7 Reasons to Drop Multitasking

7 Reasons to Drop Multitasking

19 Mar 2014
| Last update: 05 Oct 2015

It’s possible that we are busier than ever at work, so we may be tempted to try to finish off a few things at the same time, and honestly, there are times when multitasking method is effective.

You should consider checking this out, though, if multiple tasks occurs regularly during your work day. Recent research demonstrates that syndicating both isn’t helpful, and can cause damage.

Here you can find several of the most crucial arguments for the harmfulness of multitasking.

A quick suggestion: You shouldn’t attempt to do anything else while you read them.

Multitasking [ Photo Credits: Ryan Ritchie’s flickr ]

The 7 reasons to drop multitasking:

1.  We’re not as effective when perform multiple tasks simultaneously

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Although this might appear to be unnatural, it has been found that multitasking really hinders us rather than helping us finish more in less time. This happens because our minds aren’t able to concentrate so well on more than one task at a time. Actually, rather than handling more than one thing at a time, we are just quickly bouncing from one to the other.

That fluctuation in concentration might be quite fast, but eventually the forfeited time accumulates, and so does the time needed to direct our attention to a single assignment, and then to another, instead of really applying ourselves to that assignment.

2.  We receive less info doing multitasking

It has been shown through brain scans that when we attempt to multitask, we actually concentrate on particular features of each undertaking, while missing other features. Consider texting while driving. Although you may quickly take a look to be sure your position in the lane is okay, or that there isn’t any pressing peril in front of you, but then you might be overlooking the danger in your mirrors or other signals that you could get into an accident.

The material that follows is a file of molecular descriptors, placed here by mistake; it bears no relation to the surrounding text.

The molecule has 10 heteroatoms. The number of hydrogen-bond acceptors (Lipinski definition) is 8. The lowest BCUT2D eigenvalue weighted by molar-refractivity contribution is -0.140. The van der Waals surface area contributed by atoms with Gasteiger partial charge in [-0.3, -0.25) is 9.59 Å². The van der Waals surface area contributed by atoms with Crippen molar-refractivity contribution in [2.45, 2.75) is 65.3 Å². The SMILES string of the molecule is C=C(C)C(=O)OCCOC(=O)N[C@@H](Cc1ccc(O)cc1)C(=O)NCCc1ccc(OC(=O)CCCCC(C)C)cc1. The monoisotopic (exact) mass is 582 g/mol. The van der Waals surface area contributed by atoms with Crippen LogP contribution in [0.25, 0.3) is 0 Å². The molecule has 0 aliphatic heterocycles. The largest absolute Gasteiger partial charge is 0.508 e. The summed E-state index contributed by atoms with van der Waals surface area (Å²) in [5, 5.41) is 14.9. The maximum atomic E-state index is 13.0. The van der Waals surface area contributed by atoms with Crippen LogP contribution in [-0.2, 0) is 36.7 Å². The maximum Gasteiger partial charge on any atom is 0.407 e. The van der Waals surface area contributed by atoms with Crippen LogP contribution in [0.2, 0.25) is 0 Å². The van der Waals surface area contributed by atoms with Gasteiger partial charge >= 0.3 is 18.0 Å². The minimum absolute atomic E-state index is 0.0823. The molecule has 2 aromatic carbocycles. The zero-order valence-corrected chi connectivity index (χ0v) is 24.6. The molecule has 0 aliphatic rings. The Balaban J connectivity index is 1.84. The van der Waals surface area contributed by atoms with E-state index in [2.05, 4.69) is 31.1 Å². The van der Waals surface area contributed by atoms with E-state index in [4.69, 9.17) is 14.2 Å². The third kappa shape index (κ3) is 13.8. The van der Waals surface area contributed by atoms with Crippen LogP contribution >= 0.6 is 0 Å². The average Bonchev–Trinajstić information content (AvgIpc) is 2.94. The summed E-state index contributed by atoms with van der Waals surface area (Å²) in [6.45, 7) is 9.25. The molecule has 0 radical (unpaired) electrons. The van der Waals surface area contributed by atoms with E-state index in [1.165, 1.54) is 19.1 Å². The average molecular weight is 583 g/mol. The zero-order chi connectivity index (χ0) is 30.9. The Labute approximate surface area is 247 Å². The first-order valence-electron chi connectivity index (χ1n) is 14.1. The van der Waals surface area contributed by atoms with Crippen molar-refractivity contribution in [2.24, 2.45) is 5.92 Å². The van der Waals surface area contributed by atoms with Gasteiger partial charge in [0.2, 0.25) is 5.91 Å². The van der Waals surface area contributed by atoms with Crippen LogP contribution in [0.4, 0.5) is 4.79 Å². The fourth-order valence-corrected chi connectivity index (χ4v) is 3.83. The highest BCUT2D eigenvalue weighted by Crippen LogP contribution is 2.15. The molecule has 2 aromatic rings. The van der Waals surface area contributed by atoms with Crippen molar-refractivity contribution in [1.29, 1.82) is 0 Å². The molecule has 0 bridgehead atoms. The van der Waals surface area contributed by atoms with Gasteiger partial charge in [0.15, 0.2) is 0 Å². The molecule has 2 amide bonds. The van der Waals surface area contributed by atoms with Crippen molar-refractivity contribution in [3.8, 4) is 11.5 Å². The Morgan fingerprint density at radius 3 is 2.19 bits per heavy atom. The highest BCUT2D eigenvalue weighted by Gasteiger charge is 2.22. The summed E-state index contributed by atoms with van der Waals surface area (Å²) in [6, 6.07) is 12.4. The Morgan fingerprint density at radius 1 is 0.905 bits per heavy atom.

3.  It’s more difficult to learn new things while multitasking

When we attempt to accomplish several things at one time, our brain handles information differently. Because of this variance, it is much more difficult to recover information which was “learned” during multitasking. That means we weren’t actually acquiring much, or being very productive, at all.

4.  Execution is reduced during multiple tasks

Although we might feel like we’re accomplishing multiple assignments as well as we can, we really don’t execute as well when we attempt to accomplish more than one task at a time. If we pause to consider how our performance improves when we can really concentrate on one assignment, it’s very logical that our execution decreases with each extra assignment we attempt at one time.

Actually, a current analysis demonstrated that you can lose 10 points off of your IQ when you perform multiple tasks simultaneously!

5. Multitasking increases stress hormones and adrenaline

In order to lower your stress level, you should decrease the amount you attempt at one time. Sustained multiple tasks
causes these levels to be continually raised, which can be catastrophic to our health.

6. Multiple tasks makes us angry and impulsive

In addition, there can be temperamental ramifications from the chemical variations in the brain mentioned above, like causing us to seem constantly angry. They can also diminish our self-control, which can cause many kinds of impulsive behavior.

7.  Performing multiple tasks simultaneously shortens our attention spans

If we give more time to multitasking, we’ll discover that it’s more difficult to concentrate on only one thing. Knowing this it shouldn’t be surprising that so many people nowadays are diagnosed with attention deficit disorder.

Are you a multitasking person?  Tell me in the comment field, below 🙂

Andreea Muresan-Leau

Andreea Muresan-Leau

Online Marketing and Community Management at Squirrly.co
Happily managing marketing @SquirrlyHQ (http://www.squirrly.co/ ) - Apprentice of the Delivering Happiness Movement. iHeart #wordpress. Also, #GoT
Andreea Muresan-Leau

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